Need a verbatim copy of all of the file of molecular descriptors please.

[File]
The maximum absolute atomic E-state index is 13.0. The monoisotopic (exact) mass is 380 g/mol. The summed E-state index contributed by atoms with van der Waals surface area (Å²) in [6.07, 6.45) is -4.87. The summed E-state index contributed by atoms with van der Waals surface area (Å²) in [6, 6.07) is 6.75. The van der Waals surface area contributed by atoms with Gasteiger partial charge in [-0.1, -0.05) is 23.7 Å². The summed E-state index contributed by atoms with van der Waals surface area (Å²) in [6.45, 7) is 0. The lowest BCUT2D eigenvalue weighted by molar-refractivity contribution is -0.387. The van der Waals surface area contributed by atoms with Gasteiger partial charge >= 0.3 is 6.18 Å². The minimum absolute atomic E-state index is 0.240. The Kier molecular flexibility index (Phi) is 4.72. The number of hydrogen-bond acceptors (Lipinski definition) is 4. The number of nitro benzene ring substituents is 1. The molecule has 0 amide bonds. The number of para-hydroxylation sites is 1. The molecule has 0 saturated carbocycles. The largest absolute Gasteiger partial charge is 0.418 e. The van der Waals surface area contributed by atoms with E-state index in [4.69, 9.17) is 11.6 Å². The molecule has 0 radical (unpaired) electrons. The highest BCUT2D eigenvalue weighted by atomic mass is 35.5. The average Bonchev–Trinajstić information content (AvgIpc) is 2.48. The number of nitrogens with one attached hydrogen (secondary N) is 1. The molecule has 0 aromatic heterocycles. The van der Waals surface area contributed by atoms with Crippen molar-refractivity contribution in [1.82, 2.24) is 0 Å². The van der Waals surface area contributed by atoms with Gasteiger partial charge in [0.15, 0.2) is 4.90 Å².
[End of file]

The maximum absolute atomic E-state index is 13.0. The monoisotopic (exact) mass is 380 g/mol. The summed E-state index contributed by atoms with van der Waals surface area (Å²) in [6.07, 6.45) is -4.87. The summed E-state index contributed by atoms with van der Waals surface area (Å²) in [6, 6.07) is 6.75. The van der Waals surface area contributed by atoms with Gasteiger partial charge in [-0.1, -0.05) is 23.7 Å². The summed E-state index contributed by atoms with van der Waals surface area (Å²) in [6.45, 7) is 0. The lowest BCUT2D eigenvalue weighted by molar-refractivity contribution is -0.387. The van der Waals surface area contributed by atoms with Gasteiger partial charge >= 0.3 is 6.18 Å². The minimum absolute atomic E-state index is 0.240. The Kier molecular flexibility index (Phi) is 4.72. The number of hydrogen-bond acceptors (Lipinski definition) is 4. The number of nitro benzene ring substituents is 1. The molecule has 0 amide bonds. The number of para-hydroxylation sites is 1. The molecule has 0 saturated carbocycles. The largest absolute Gasteiger partial charge is 0.418 e. The van der Waals surface area contributed by atoms with E-state index in [4.69, 9.17) is 11.6 Å². The molecule has 0 radical (unpaired) electrons. The highest BCUT2D eigenvalue weighted by atomic mass is 35.5. The average Bonchev–Trinajstić information content (AvgIpc) is 2.48. The number of nitrogens with one attached hydrogen (secondary N) is 1. The molecule has 0 aromatic heterocycles. The van der Waals surface area contributed by atoms with Crippen molar-refractivity contribution in [1.82, 2.24) is 0 Å². The van der Waals surface area contributed by atoms with Gasteiger partial charge in [0.15, 0.2) is 4.90 Å².